Marc Baddams and Sean Greenwood provide an update following on from the recent article Changes to statutory demands from 1 January 2021 posted on 23 December 2021.
The Corporations Amendment (Corporate Insolvency Reforms) Act 2020 (Cth) (the Act), commenced on 1 January 2021. The Act provides, among other things, that for a three month period from 1 January 2021 to 31 March 2021, an eligible small business will be able to declare its intention to access a new small business restructuring process (itself part of the Act) to its creditors through ASIC's published notices website.
Following such a declaration, the existing temporary insolvency relief that was place until the end of 2020 (relief from insolvent trading liability under section 588GAAA of the Corporations Act 2001 (Cth) and the restrictions on the issuing of statutory demands) would then apply to the business for a maximum period of three months (or four months if the company has obtained an extension), until they are able to access a small business restructuring practitioner or other insolvency practitioner. The company will cease to be eligible for the temporary relief following the expiry of this time period, if the directors withdraw the declaration, or if the company enters external administration.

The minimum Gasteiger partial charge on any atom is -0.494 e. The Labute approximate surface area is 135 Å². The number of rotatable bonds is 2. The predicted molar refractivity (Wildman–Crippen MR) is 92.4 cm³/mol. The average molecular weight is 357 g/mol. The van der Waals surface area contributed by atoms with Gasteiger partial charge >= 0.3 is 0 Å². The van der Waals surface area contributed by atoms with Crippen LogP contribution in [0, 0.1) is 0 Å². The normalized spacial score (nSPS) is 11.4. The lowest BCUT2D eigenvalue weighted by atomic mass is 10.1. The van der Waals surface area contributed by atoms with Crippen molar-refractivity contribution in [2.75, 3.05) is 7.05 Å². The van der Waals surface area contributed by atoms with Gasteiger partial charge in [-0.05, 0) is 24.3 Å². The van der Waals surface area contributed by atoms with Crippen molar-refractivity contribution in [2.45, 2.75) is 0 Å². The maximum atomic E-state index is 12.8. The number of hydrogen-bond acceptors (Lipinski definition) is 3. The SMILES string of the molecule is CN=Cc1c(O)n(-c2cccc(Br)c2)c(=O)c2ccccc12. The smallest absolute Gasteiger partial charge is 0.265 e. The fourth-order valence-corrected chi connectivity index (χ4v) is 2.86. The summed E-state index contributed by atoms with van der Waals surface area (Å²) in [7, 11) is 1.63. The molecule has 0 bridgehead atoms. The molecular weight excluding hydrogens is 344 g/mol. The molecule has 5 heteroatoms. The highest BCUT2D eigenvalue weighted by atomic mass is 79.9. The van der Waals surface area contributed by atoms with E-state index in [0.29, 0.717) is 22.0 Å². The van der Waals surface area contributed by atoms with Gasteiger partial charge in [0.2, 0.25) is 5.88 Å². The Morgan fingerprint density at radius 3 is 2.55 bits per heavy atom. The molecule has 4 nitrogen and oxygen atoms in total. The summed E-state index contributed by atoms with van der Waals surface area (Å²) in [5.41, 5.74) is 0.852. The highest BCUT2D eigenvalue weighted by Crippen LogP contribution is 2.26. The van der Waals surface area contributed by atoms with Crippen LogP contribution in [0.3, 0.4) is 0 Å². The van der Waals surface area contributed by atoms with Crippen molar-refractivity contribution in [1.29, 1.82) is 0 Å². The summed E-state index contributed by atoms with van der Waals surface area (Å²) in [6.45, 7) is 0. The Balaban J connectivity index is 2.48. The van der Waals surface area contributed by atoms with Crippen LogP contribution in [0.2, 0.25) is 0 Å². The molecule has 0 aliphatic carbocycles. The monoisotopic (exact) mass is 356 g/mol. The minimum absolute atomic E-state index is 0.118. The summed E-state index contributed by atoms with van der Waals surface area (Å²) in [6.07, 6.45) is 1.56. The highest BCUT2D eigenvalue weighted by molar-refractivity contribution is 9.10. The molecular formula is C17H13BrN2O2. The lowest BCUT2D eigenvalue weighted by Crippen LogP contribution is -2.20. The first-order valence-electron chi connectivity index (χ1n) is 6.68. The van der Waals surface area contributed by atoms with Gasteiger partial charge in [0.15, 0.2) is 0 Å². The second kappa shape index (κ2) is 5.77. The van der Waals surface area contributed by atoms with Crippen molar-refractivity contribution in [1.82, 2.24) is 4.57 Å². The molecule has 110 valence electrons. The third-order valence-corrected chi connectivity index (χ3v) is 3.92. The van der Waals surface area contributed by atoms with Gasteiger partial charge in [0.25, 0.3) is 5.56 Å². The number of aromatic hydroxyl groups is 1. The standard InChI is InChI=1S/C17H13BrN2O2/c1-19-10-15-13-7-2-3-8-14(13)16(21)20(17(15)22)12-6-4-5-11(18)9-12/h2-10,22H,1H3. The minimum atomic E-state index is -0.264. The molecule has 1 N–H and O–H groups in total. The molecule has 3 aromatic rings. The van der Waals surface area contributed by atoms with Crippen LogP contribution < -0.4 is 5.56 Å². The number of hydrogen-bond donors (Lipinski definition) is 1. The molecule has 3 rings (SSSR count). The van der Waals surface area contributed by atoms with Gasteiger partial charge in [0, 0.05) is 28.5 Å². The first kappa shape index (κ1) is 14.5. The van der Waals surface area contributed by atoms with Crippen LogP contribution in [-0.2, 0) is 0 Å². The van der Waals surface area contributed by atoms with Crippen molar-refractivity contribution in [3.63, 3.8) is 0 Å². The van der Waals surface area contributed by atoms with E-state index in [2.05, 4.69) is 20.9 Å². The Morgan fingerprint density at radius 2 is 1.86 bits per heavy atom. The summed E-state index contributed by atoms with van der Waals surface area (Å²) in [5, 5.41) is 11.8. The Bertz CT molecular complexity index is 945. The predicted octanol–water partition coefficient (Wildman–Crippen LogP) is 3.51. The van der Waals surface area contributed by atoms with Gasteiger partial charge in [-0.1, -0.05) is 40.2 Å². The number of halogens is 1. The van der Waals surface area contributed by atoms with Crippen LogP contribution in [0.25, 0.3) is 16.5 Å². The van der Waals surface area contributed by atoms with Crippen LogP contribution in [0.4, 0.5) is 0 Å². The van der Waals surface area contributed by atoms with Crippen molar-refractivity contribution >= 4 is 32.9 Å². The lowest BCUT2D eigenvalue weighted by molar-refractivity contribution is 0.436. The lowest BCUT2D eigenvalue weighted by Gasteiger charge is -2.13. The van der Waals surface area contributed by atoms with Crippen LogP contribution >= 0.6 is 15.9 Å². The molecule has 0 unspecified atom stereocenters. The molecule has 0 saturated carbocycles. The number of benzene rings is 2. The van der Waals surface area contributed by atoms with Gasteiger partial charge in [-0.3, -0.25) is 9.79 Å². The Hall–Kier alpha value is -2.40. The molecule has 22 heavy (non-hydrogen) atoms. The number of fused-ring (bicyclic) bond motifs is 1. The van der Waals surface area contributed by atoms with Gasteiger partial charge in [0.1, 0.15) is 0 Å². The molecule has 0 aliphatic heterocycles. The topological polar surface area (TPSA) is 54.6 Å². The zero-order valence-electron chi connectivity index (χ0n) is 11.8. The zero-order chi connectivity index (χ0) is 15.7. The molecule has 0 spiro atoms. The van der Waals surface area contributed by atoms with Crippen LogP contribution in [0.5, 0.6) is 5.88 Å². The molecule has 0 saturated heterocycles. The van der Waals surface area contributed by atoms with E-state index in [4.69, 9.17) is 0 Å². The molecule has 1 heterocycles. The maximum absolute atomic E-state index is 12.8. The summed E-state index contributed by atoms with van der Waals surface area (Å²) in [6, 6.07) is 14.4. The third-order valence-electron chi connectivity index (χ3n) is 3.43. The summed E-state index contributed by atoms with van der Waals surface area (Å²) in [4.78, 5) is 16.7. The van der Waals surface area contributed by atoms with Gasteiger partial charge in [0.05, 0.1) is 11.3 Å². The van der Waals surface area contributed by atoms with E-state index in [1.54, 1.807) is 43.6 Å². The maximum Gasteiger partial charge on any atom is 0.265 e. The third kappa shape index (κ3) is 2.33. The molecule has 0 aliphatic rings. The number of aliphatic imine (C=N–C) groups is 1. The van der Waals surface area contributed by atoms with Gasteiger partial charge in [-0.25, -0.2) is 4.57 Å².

As noted above, this additional period of relief only begins when the directors have made a declaration about the company's eligibility for temporary restructuring relief and published notice of making the declaration on the ASIC's published notices website. So, if the directors of an otherwise eligible company do not make a declaration and publish a notice until (say) 1 February 2021, the company will not be eligible for temporary restructuring relief for the period 1 January 2021 to 31 January 2021. This means the increased thresholds and time periods for statutory demands ($20,000 and 6 months respectively) will not apply during that period.
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